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  </tr>
                             
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</table>
 
 
Some of the  puzzlement disappears if we deal with counts; the table below is equivalent to Gigerenzer's "tree" diagram.  Assume 50 Boys and 50 Girls to start with.  Every one of the 50 Boys will test as a Boy--none of the Boys test as a Girl; of the 50 Girls, 25 will test as a Boy and 25 will test as a girl.  Therefore, P(Girl| Test Girl) = 1.  One is tempted to to explain the switch by using the lingo of medical testing: false positives, false negatives, sensitivity, specificity, positive predictive value, negative predictive value.  However, one hesitates to designate either gender as diseased even though the mathematics is the same.
 
                                Test Boy                  Test Girl              Total
 
 
 
Boy                            50                              0                      50
 
 
 
            Girl                            25                            25                      50
 
Gigerenzer rightly concludes that the language of statistics is not natural for most individuals.  Perhaps the puzzlement in this specific example is at least partly due to the natural language known as English.  Boys, Girls, Test Boys and Test Girls are too confusing.  .  Replace "Boy" by "Norwegian" and "Girl" by "German" and assume that there are as many Norwegians as Germans.  Let every Norwegian be "Blond,"  so that P(Blond| Norwegian) = 1 and only half the Germans are Blond.  Thus, P(German| Not Blond) =1; the switch, P(German| Not Blond) = P(Blond| Norwegian) = 1, is rather obvious.  Is the this situation easier to understand because of the linguistics--hair color and ethnicity are easily distinct as Test Boy and Boy are not?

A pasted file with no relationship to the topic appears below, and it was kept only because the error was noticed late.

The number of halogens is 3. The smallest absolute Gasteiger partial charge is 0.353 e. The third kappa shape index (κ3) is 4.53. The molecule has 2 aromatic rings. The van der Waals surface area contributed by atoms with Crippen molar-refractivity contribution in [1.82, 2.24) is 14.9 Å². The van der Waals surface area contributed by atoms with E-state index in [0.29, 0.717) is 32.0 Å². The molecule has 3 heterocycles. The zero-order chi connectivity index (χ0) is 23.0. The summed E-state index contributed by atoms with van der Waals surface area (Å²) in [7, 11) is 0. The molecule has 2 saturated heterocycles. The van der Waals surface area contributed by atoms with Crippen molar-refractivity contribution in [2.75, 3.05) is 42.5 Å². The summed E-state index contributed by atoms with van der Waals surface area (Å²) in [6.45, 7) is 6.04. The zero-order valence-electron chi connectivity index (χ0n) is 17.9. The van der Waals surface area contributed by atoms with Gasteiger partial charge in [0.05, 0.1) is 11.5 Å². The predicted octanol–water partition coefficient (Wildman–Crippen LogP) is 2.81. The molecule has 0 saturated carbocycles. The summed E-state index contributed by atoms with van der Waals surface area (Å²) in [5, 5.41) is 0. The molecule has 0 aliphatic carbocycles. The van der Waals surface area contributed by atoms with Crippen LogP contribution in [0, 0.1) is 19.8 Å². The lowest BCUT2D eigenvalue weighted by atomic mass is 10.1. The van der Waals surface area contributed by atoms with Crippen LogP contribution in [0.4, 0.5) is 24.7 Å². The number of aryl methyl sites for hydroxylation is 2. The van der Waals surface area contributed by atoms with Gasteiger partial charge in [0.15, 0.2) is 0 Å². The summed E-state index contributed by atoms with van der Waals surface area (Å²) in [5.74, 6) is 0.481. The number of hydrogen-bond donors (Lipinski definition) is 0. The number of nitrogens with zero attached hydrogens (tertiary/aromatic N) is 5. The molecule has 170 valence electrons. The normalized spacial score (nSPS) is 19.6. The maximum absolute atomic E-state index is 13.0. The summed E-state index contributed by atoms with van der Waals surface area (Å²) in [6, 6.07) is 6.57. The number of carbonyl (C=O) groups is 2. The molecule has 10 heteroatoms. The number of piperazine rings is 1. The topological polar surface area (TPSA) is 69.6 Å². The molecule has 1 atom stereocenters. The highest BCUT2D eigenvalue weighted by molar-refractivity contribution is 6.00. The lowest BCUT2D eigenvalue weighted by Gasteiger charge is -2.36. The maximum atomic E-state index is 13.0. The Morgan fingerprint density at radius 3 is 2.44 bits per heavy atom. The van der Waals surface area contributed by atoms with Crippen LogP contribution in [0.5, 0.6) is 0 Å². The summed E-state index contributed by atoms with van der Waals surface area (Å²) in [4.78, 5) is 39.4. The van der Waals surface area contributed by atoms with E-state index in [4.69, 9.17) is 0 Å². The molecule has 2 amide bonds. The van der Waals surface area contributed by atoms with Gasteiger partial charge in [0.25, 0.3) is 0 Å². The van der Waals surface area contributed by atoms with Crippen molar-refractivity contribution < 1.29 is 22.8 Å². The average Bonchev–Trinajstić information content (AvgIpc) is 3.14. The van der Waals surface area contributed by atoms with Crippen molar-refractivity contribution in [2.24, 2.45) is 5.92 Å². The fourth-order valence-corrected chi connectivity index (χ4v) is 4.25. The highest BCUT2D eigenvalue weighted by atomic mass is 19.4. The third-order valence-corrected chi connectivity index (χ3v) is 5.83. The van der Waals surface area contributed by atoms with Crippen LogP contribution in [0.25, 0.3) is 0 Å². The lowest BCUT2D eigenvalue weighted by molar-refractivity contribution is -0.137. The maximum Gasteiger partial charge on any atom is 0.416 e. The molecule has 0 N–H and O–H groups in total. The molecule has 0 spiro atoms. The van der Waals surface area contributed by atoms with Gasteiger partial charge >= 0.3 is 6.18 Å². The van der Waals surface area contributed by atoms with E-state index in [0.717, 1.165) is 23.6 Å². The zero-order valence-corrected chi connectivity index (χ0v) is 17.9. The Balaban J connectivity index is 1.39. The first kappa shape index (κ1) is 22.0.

Discussion Questions
 
1. Gigerenzer has a chapter entitled, "(Un)Informed Consent."  Based on your experience, what do you imagine the chapter contains?
 
2. A drawing of two tables (that is, physical tables on which things are placed) appears on page 10.  He claims the tables (due to Roger Shepard) are identical in size and shape.  After staring at them in disbelief of the claim, how would you verify the contention?
 
3. Physicians sometime make the following type of statement:"Never mind the statistics, I treat every patient as an individual."  Defend this assertion.  Criticize this assertion.
 
4. The physicist, Lord Rutherford, is reputed to have said, " If your experiment, needs statistics you ought to have done a better experiment."  Defend and criticize Lord Rutherford.
 
5. Assume an asymptomatic woman has a mammogram which looks suspicious and then a biopsy which is negative.  Would she  be grateful for the clean bill of health or would  she become an advocate who opposes (mass) screening?  Suppose instead we assume a man has a suspiciously high PSA and the painful multiple biopsies (6-12 "sticks") are all negative.  Would he be grateful for the clean bill of health or would he become an advocate who opposes (mass) screening? 
 
6. Calculated Risks also deals with the risk to the physician making a recommendation and a diagnosis.  Discuss why in our present-day litigious society the risks to the physician (who may or may not recommend a test or may or may not make a diagnosis)  are not symmetrical.  Along these lines, who are the vested interests involved in maintaining screening and testing?
 
7.  Revisit the Boy/Girl scenario but now the test always says Boy regardless of gender, P(Test Boy| Boy) = P(Test Boy| Girl) = 1.  Complete the table for this version.  Obviously, this test has the advantage of being extremely simple, cost-free and non-invasive.  Use either the Probability Format or the Frequency Format to comment on the statistical worthiness of this test.
 

Revision as of 15:29, 12 February 2006

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Treatment Deaths per 1000 women
No mammmography screening 4
Mammography screening 3